“I share the concerns that I’m hearing from my constituents: I’m pissed. I’m angry,” said Rep. Max Rose, a freshman Democrat from a New York district Trump carried in 2016. “At this point, it’s a middle finger to the American people.”
“As it stands now, we’ve already failed,” Rep. Ben McAdams, a freshman Democrat from Utah, told CNN this week. “I am frustrated we don’t have an agreement we can vote on already.”
Another freshman, Rep. Dean Phillips of Minnesota said: “To me, no bill is not an option, and that’s not unique to this voice. I would argue that most members feel the same. The need is too great, the time too short and the risk of not doing so too severe.”
There is a growing sense that something — even if it falls far short of the House’s $3.4 trillion HEROES Act — would go a long way to boost the economy and help them in their reelections in the process. Some Democrats privately raised concerns last week after reports surfaced that the White House had offered $400 a week in unemployment insurance and the Democratic leaders had turned it down.
“I think the HEROES act went too far. It got loaded up with a bunch of political wish list things,” said McAdams, who voted against the Democratic plan, which would have amounted to the largest rescue package in US history. “We have to meet in the middle. We owe it to the American people to meet in the middle.”
Michigan Rep. Haley Stevens, said “Schools and municipalities in my district still need support from their federal government, so I am hoping that a bipartisan deal can come together soon,” said Stevens, whose district Trump carried by just over 17,000 votes four years ago.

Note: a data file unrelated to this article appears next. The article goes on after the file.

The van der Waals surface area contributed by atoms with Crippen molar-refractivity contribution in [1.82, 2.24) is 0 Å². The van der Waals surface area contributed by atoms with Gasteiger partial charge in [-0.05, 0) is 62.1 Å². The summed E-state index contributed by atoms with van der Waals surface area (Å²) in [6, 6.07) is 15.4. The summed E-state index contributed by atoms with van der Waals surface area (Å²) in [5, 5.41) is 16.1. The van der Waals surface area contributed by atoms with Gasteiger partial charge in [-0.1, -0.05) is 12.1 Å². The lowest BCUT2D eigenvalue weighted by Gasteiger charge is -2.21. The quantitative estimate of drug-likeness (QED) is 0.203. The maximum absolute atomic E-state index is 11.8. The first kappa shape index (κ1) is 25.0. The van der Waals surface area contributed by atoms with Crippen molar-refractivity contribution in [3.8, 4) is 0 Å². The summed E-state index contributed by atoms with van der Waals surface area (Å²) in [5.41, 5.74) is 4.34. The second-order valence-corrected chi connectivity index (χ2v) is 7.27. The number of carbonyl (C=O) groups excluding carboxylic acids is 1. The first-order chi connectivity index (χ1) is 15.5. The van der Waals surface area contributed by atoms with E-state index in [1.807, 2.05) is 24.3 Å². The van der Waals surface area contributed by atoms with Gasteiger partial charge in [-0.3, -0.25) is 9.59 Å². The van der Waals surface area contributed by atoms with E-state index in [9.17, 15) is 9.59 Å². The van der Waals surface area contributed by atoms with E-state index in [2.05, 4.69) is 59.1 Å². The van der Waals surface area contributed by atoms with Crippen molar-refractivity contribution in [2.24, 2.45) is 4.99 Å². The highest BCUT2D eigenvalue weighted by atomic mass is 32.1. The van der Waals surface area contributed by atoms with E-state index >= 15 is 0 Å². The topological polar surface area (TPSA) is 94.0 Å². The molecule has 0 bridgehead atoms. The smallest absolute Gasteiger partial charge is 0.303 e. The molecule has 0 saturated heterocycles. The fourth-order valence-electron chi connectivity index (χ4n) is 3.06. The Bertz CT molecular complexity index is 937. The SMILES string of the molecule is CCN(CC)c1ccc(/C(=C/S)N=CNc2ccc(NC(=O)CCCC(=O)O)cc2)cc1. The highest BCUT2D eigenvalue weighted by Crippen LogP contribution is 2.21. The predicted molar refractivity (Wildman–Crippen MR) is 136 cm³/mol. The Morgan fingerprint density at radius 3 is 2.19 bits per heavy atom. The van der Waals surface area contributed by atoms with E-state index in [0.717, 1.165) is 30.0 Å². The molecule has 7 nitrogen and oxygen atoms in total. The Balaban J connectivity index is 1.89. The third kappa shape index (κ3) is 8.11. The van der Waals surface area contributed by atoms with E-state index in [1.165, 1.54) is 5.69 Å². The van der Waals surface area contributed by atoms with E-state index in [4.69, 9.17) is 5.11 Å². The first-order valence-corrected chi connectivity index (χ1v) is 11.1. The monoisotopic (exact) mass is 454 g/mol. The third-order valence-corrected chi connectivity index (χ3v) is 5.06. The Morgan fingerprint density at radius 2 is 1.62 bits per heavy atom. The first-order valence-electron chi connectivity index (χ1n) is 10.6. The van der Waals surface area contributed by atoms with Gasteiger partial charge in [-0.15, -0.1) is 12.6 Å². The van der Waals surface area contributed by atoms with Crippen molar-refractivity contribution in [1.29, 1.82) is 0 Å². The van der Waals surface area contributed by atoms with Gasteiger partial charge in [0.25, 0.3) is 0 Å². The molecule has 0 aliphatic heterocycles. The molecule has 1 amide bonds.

“We all have a responsibility to get this done,” said Rep. Tom Malinowski, a freshman Democrat from New Jersey whose district Republicans are targeting in November. “This is not one of those issues that if we don’t get it done … we can argue about it during the election. A lot of people aren’t going to be alive if we don’t get this right now.”
“I expect to be held accountable to what Congress does and doesn’t do. That comes with the territory,” Malinowski said.
“I am not in a position to know (right now) whether a particular negotiating position is the right one. People who are not in the room get nervous because it is taking a while, and that is always the case in a negotiation,” Malinowski said.
“I don’t think the speaker is taking too hard a line,” Phillips said, calling for leaders to see if they could rely on bipartisan groups like the so-called Problem Solvers Caucus to find a way out of the impasse. “We’re terribly disappointed in the breakdown and yet not surprised.”
Rose, the New York Democrat who backed the House Democrats’ relief bill in May, faulted both sides in their handling of the talks so far.
“Nobody has handled this well. “My suggestion is kick out the advisers … lock yourselves in a room and don’t leave the room until there’s a deal suitable to the American people,” Rose said. “And if people didn’t vote for you, get the f— out of the room.”
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